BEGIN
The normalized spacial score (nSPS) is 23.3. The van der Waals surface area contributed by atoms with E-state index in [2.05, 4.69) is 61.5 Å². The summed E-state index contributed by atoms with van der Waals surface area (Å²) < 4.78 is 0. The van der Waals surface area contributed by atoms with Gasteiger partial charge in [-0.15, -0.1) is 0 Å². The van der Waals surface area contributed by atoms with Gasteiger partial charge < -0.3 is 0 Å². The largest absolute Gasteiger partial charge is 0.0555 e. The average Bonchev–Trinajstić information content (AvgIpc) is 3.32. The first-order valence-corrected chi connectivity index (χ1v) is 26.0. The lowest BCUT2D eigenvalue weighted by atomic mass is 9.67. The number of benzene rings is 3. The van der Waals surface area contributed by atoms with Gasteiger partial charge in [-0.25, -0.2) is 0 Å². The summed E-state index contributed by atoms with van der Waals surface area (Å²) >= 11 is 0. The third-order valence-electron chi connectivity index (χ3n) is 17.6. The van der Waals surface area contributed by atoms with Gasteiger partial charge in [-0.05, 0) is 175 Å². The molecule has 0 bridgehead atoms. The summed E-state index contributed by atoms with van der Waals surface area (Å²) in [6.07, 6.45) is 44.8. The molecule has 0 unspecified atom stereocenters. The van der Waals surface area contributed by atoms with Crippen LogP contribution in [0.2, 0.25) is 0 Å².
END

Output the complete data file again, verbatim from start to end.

The normalized spacial score (nSPS) is 23.3. The van der Waals surface area contributed by atoms with E-state index in [2.05, 4.69) is 61.5 Å². The summed E-state index contributed by atoms with van der Waals surface area (Å²) < 4.78 is 0. The van der Waals surface area contributed by atoms with Gasteiger partial charge in [-0.15, -0.1) is 0 Å². The van der Waals surface area contributed by atoms with Gasteiger partial charge < -0.3 is 0 Å². The largest absolute Gasteiger partial charge is 0.0555 e. The average Bonchev–Trinajstić information content (AvgIpc) is 3.32. The first-order valence-corrected chi connectivity index (χ1v) is 26.0. The lowest BCUT2D eigenvalue weighted by atomic mass is 9.67. The number of benzene rings is 3. The van der Waals surface area contributed by atoms with Gasteiger partial charge in [-0.25, -0.2) is 0 Å². The summed E-state index contributed by atoms with van der Waals surface area (Å²) >= 11 is 0. The third-order valence-electron chi connectivity index (χ3n) is 17.6. The van der Waals surface area contributed by atoms with Gasteiger partial charge in [-0.05, 0) is 175 Å². The molecule has 0 bridgehead atoms. The summed E-state index contributed by atoms with van der Waals surface area (Å²) in [6.07, 6.45) is 44.8. The molecule has 0 unspecified atom stereocenters. The van der Waals surface area contributed by atoms with Crippen LogP contribution in [0.2, 0.25) is 0 Å².